[1] See CFTC Announces Multiple Whistleblower Awards Totaling More than $45 Million (Aug. 2, 2018), https://www.cftc.gov/PressRoom/PressReleases/7767-18.

[2] See Program Overview – History of the Whistleblower Program (last visited Aug. 9, 2018), https://www.whistleblower.gov/overview#history.

[3] See Breon S. Peace, Nowell D. Bamberger & Patrick C. Swiber, CFTC Announces Two Significant Awards by Whistleblower Program (July 17, 2018), https://www.clearyenforcementwatch.com/2018/07/cftc-announces-two-significant-awards-whistleblower-program/ (noting the CFTC’s increased outreach efforts aimed at encouraging participation in the whistleblower program, as well as its recent amendments to rules governing the program, which, among other changes, expanded the program’s eligibility requirements and strengthened its anti-retaliation provisions).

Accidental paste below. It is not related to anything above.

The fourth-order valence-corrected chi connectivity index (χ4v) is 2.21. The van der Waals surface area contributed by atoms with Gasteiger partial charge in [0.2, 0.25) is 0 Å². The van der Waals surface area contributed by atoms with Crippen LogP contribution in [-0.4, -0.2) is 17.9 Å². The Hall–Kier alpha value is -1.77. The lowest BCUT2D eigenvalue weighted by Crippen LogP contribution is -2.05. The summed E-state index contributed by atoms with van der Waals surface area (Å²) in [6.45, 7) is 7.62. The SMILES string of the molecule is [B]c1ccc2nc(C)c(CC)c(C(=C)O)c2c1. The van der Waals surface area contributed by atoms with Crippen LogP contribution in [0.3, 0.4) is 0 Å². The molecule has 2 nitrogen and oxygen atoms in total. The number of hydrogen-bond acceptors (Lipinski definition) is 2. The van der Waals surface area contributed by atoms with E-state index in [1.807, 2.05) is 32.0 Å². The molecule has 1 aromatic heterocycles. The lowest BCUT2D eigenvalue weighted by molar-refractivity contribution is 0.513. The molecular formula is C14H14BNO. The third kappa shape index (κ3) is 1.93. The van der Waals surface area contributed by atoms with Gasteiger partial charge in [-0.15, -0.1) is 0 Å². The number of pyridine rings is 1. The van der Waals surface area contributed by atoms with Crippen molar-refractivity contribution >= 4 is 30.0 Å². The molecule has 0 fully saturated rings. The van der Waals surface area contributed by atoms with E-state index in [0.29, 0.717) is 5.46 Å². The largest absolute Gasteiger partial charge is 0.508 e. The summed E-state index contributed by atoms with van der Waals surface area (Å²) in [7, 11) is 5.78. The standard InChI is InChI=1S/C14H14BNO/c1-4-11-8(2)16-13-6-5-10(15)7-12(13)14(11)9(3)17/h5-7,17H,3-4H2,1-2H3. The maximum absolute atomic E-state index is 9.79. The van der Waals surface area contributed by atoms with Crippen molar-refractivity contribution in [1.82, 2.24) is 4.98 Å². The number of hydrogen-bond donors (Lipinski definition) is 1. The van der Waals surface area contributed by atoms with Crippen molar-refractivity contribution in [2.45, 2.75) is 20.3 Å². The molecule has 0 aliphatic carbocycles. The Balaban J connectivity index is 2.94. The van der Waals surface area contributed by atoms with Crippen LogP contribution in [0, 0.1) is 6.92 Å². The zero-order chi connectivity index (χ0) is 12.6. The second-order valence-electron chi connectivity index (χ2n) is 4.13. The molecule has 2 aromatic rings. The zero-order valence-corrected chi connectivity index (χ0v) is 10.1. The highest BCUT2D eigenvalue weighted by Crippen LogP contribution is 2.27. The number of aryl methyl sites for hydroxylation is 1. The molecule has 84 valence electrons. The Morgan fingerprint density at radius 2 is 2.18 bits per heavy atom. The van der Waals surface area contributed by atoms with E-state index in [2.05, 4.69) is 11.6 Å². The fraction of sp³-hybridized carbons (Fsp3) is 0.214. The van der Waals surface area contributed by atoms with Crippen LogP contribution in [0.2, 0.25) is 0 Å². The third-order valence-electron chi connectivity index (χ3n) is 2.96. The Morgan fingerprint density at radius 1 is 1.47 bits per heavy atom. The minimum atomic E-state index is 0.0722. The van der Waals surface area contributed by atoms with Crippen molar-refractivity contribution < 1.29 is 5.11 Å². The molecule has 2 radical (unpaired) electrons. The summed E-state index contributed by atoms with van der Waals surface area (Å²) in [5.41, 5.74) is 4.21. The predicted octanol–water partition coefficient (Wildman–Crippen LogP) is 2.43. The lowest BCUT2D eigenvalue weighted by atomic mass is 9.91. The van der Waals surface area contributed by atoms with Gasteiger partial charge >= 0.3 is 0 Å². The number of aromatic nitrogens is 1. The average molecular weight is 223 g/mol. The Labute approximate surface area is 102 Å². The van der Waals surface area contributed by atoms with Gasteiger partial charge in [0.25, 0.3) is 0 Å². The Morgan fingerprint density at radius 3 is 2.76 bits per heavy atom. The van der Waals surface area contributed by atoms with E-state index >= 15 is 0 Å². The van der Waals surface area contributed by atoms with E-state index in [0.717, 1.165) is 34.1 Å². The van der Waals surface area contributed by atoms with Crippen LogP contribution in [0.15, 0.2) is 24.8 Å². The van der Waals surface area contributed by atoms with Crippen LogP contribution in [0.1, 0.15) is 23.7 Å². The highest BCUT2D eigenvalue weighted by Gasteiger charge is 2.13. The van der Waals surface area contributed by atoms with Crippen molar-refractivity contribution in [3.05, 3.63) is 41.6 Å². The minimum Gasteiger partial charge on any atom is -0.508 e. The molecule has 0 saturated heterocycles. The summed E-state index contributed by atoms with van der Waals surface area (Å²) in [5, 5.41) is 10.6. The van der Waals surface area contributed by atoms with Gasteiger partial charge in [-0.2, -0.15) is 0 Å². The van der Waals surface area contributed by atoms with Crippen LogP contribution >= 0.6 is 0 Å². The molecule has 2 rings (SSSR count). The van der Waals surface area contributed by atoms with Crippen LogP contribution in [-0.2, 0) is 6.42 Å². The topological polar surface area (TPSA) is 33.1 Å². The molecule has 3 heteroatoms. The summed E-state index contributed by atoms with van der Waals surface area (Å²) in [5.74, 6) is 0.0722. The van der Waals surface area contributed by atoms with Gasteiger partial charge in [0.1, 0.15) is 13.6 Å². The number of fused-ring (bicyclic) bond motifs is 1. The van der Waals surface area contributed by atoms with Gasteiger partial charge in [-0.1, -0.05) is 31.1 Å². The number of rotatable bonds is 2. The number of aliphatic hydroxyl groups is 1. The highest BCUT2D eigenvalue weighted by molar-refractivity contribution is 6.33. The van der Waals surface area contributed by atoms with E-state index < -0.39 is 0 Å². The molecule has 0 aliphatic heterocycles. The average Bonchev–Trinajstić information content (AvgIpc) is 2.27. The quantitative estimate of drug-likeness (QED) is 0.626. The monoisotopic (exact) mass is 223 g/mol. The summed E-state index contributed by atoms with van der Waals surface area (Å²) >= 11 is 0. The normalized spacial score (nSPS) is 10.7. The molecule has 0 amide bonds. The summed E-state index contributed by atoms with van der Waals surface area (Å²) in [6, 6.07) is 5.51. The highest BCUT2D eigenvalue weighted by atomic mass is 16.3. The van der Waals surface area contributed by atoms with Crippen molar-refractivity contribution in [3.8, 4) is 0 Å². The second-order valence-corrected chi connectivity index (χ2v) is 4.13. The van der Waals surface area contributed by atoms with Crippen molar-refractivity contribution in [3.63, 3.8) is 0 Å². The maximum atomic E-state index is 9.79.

[4] Nowell D. Bamberger, Brian J. Morris, Molly B. Calkins & Anoushka Asgari, Recent CFTC Enforcement Actions: Spoofing and Virtual Currency Task Forces (Mar. 28, 2018), https://www.clearyenforcementwatch.com/2018/03/recent-cftc-enforcement-actions-spoofing-virtual-currency-task-forces.

[5] See supra note 1.

[6] In three substantially similar (and heavily redacted) award determination orders, which appear to refer to several whistleblower applications and award claims but only a single applicant, the CFTC recognized that the applicant’s information “led to the opening of the investigation,” but stated that lower awards were justified because “the [a]pplicant’s information is only tangentially related to the claims” and the applicant was unable to provide additional information to the CFTC once the investigation was underway.  See CFTC Whistleblower Award Determination No. 18-WB-3, at 5-8 (Aug. 2, 2018); CFTC Whistleblower Award Determination No. 18-WB-4, at 6-9 (Aug. 2, 2018); CFTC Whistleblower Award Determination No. 18-WB-5, at 5-8 (Aug. 2, 2018), all available at https://www.whistleblower.gov/orders.